When we approach Israel's political theology through Israel's imaginative stories and songs, it is almost inescapable that the Exodus narrative (or its early poetic articulation in the Song of Exodus: Exod. 15: 1-18) should be seen as paradigmatic (Miller 1973: 166-75). In that paradigmatic narrative, YHWH is rendered as the great force and agent who confronts the absolute political power of Pharaoh and, through a series of contests, delegitimates and finally overthrows the imperial power of Egypt that at the outset appeared to be not only intransigent but beyond challenge. Israel's tradition, as it reflects critically upon political questions and processes, endlessly reiterates this "Pharaoh versus YHWH" drama in new contexts, and relentlessly rereads and reinterprets every political question in terms of that defining, paradigmatic narrative.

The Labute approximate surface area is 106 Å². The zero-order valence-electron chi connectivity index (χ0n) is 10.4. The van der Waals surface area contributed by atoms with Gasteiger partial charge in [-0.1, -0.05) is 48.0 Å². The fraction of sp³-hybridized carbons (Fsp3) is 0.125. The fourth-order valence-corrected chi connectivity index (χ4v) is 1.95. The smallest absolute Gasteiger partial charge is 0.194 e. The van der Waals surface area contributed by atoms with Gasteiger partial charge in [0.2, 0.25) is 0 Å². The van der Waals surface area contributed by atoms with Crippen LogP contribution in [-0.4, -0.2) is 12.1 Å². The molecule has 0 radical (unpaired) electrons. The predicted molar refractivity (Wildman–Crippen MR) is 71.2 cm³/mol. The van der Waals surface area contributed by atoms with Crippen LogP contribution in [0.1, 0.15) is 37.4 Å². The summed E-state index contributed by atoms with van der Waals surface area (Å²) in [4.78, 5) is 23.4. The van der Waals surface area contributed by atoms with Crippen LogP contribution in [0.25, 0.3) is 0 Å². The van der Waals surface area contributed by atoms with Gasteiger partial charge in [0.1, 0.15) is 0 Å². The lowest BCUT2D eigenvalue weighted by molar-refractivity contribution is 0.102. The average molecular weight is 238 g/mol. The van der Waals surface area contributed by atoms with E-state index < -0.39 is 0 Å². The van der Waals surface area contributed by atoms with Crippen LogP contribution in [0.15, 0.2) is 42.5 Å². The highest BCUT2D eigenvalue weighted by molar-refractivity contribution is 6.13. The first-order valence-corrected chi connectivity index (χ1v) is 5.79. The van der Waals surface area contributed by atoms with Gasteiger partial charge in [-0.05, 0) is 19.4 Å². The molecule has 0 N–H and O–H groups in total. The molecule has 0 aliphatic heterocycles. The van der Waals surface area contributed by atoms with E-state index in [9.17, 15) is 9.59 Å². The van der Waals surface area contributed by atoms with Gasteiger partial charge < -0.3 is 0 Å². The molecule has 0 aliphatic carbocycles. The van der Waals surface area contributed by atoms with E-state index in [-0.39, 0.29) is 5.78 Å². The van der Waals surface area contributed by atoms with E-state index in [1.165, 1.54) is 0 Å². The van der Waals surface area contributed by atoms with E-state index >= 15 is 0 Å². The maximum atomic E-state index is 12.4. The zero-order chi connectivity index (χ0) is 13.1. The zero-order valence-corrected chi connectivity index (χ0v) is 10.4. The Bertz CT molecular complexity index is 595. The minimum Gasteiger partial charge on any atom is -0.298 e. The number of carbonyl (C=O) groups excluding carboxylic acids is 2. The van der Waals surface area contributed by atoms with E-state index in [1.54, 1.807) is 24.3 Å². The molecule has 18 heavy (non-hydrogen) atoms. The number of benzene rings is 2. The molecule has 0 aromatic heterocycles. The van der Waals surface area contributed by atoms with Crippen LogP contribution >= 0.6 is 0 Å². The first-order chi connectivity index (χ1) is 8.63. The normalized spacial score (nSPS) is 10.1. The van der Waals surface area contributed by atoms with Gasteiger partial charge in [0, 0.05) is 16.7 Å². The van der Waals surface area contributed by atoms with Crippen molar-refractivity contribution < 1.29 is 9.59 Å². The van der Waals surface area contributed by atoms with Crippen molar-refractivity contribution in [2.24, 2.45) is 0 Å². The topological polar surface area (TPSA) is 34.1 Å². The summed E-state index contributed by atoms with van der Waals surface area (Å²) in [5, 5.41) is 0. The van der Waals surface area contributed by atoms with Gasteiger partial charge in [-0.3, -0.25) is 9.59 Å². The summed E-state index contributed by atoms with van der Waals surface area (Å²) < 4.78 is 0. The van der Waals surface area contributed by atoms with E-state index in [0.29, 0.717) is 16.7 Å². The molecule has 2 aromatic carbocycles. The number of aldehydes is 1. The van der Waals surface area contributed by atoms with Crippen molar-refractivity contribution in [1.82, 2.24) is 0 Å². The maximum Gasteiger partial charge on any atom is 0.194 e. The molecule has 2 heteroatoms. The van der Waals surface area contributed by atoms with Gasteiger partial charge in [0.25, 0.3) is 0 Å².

The question of the historicity of the exodus event is an acute one. Insofar as the Exodus is regarded as historical, it is characteristically placed by scholars in the thirteenth century bce, wherein the Pharaoh is variously identified as Sethos, Rameses II, or Marniptah (Bright 1959: 107-28). It is clear in any case, however, that Israel's traditionists do not linger long over historical questions, but cast this Exodus memory in a liturgical mode so that it is available for many reuses and is rhetorically open to endlessly reimagined locations and circumstances (Pedersen 1940: 728-3 7).

The reason for focusing upon the narrative of "Pharaoh versus YHWH" is that YHWH as a political agent in the narrative of Israel is to be understood as the decisive "anti-Pharaoh." Thus we may understand Israel's peculiar and characteristic sense of the political if we reflect on the narrative presentation of Pharaoh as a foil for YHWH (Green 1998). Pharaoh is taken as a historical figure but is quickly transposed into a cipher and metaphor for all threats that Israel opposed on its political horizon: